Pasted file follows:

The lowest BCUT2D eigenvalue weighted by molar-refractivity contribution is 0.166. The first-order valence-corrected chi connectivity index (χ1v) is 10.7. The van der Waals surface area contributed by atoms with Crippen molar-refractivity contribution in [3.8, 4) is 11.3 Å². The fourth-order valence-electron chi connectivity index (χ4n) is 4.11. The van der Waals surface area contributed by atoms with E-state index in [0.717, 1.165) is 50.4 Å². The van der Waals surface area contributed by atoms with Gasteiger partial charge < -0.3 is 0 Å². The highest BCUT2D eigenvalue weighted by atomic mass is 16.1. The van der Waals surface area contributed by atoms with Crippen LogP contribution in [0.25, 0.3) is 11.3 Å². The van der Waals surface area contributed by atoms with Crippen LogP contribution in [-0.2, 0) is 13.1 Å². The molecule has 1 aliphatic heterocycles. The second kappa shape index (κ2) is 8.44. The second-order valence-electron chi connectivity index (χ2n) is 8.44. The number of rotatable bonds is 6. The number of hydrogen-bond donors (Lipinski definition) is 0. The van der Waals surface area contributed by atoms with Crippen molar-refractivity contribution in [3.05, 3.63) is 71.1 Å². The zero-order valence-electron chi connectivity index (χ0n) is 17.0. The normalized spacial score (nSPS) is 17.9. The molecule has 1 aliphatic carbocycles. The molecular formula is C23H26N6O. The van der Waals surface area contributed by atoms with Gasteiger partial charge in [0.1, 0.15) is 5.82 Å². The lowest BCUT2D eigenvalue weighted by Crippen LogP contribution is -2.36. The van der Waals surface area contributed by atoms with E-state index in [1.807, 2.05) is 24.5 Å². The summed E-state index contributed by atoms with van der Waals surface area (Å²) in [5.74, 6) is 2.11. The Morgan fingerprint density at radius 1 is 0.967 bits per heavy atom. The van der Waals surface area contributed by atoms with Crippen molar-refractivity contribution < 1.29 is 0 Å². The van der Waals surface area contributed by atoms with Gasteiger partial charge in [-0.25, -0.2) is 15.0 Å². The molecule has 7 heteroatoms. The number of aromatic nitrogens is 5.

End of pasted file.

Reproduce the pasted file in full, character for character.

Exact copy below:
The lowest BCUT2D eigenvalue weighted by molar-refractivity contribution is 0.166. The first-order valence-corrected chi connectivity index (χ1v) is 10.7. The van der Waals surface area contributed by atoms with Crippen molar-refractivity contribution in [3.8, 4) is 11.3 Å². The fourth-order valence-electron chi connectivity index (χ4n) is 4.11. The van der Waals surface area contributed by atoms with E-state index in [0.717, 1.165) is 50.4 Å². The van der Waals surface area contributed by atoms with Gasteiger partial charge < -0.3 is 0 Å². The highest BCUT2D eigenvalue weighted by atomic mass is 16.1. The van der Waals surface area contributed by atoms with Crippen LogP contribution in [0.25, 0.3) is 11.3 Å². The van der Waals surface area contributed by atoms with Crippen LogP contribution in [-0.2, 0) is 13.1 Å². The molecule has 1 aliphatic heterocycles. The second kappa shape index (κ2) is 8.44. The second-order valence-electron chi connectivity index (χ2n) is 8.44. The number of rotatable bonds is 6. The number of hydrogen-bond donors (Lipinski definition) is 0. The van der Waals surface area contributed by atoms with Crippen molar-refractivity contribution in [3.05, 3.63) is 71.1 Å². The zero-order valence-electron chi connectivity index (χ0n) is 17.0. The normalized spacial score (nSPS) is 17.9. The molecule has 1 aliphatic carbocycles. The molecular formula is C23H26N6O. The van der Waals surface area contributed by atoms with Gasteiger partial charge in [0.1, 0.15) is 5.82 Å². The lowest BCUT2D eigenvalue weighted by Crippen LogP contribution is -2.36. The van der Waals surface area contributed by atoms with E-state index in [1.807, 2.05) is 24.5 Å². The summed E-state index contributed by atoms with van der Waals surface area (Å²) in [5.74, 6) is 2.11. The Morgan fingerprint density at radius 1 is 0.967 bits per heavy atom. The van der Waals surface area contributed by atoms with Crippen molar-refractivity contribution < 1.29 is 0 Å². The van der Waals surface area contributed by atoms with Gasteiger partial charge in [-0.25, -0.2) is 15.0 Å². The molecule has 7 heteroatoms. The number of aromatic nitrogens is 5.